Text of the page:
The digestion and retention times of milled hay diets were first studied in three sheep fitted with rumen and abomasal cannulae. The hay was milled through 5, 20 or 40 mm screens. Solubility of dry matter (D.M.) in water and rate of loss of D.M. from hay in nylon bags suspended in the rumen increased with fineness of grinding. Apparent digestibility of D.M. within the gut tended to fall with fineness of grinding, as did mean retention time (MRT) of a particulate marker, [103Ru]phenanthroline ([103Ru]phen), within the gut and of [103Ru]phen and a liquid marker, [51Cr]EDTA, within the rumen. Dry-sieved abomasal particles were much smaller than particles of any of the hay preparations, most passing through a 0·6 mm screen.
A second experiment was made on four other sheep, fitted with rumen cannulae and given a similar hay, chopped to 50 mm or milled through 2, 5 or 20 mm screens. Apparent digestibility of D.M. within the gut fell significantly with fineness of grinding, from 55% with the chopped hay to 46% with the 2 mm hay, as did MRT, from 45 to 40 h respectively. Rumen pH at 1 h after feeding decreased with fineness of grinding.
In a third experiment, using the four sheep given chopped or 2 mm hay, retention times of particulate matter and of fluid in the reticulo-rumen and in the caecum-colon were measured. [103Ru]phen and [51Cr]EDTA were dosed together into either the rumen or the terminal ileum, and the rates of decline of marker concentration in rumen samples or faeces respectively were used to calculate the appropriate half times(t½). In the rumen particulate and fluid markers showed significantly shorter t½ values with the 2 mm hay (20·8 and 12·4 h, respectively) than with the chopped hay (25·9 and 15·6 h, respectively) without a significant difference in rumen outflow (0·437 and 0·492 l/h, respectively). In the caecum-colon the corresponding t½ values were 6·4 and 6·3 h, and 7·1 and 6·6 h, there being no significant difference either between markers or between diets.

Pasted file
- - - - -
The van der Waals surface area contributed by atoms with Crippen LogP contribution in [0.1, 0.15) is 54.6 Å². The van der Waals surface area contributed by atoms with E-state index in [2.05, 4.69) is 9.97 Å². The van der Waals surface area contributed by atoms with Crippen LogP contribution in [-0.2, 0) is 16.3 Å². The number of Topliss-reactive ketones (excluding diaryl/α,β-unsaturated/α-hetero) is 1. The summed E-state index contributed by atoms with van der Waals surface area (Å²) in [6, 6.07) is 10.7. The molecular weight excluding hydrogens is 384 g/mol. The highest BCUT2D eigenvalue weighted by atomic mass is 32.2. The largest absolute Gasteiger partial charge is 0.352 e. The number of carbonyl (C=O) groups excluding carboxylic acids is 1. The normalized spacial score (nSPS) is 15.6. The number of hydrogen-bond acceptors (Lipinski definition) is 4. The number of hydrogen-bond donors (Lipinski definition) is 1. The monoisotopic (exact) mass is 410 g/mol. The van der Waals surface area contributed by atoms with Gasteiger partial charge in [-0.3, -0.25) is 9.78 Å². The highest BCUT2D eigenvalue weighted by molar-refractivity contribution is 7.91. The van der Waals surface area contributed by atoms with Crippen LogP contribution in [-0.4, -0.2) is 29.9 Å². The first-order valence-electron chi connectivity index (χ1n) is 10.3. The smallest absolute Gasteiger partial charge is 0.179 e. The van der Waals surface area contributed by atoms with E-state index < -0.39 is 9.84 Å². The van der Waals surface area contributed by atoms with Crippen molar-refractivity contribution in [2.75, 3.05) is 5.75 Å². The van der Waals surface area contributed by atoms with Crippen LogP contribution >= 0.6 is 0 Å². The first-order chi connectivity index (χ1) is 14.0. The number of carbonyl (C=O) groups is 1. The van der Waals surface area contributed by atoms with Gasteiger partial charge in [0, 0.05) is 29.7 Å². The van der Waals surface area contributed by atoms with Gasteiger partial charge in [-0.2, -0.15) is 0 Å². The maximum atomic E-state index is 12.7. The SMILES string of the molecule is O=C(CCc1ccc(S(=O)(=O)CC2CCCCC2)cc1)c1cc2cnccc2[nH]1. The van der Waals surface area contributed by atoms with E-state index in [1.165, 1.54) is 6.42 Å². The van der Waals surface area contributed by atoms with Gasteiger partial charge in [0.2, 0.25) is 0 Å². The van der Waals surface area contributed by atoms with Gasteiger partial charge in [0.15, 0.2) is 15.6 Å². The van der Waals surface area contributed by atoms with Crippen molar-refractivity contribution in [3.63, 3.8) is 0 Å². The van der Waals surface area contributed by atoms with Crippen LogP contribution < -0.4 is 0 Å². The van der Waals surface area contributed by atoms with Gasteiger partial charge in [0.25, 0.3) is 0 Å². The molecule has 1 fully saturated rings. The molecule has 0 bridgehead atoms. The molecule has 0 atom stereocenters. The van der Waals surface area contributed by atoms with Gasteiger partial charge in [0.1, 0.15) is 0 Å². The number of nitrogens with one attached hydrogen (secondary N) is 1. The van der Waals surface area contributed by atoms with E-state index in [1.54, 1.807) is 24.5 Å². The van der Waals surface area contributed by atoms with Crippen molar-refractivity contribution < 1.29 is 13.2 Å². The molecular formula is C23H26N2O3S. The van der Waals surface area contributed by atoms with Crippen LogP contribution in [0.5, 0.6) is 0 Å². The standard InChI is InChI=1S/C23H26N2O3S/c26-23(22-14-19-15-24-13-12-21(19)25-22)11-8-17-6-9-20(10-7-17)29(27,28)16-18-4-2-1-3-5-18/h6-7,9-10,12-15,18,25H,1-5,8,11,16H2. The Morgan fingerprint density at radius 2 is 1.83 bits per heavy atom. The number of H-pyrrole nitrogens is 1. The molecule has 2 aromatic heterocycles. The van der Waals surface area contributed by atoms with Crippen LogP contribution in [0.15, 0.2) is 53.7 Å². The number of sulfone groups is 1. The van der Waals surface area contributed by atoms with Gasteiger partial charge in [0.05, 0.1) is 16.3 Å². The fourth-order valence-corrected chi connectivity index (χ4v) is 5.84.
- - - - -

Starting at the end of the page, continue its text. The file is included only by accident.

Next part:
Samples of chopped hay and of 20, 5 and 2 mm hays were suspended in bags in the rumen of sheep given either chopped or 2 mm hay to eat. The fine hays lost D.M. more rapidly than the coarse hays but D.M. loss was slower when the sheep's diet was 2 mm hay that when it was chopped hay.
It is concluded that three factors accounted for the effect of milling on digestibility: retention time in the reticulo-rumen, D.M. degradation rate in the rumen, and the potential digestibility of the hay preparation (asymptotic D.M. loss as measured in the rumen bag studies). It appeared that fine grinding reduced the digestibility of the hay because the effects of shortened MRT in reducing duration of digestion and of lowered rumen pH in depressing cellulolysis outweighed the effects of grinding in accelerating digestion and increasing potential digestibility within the rumen.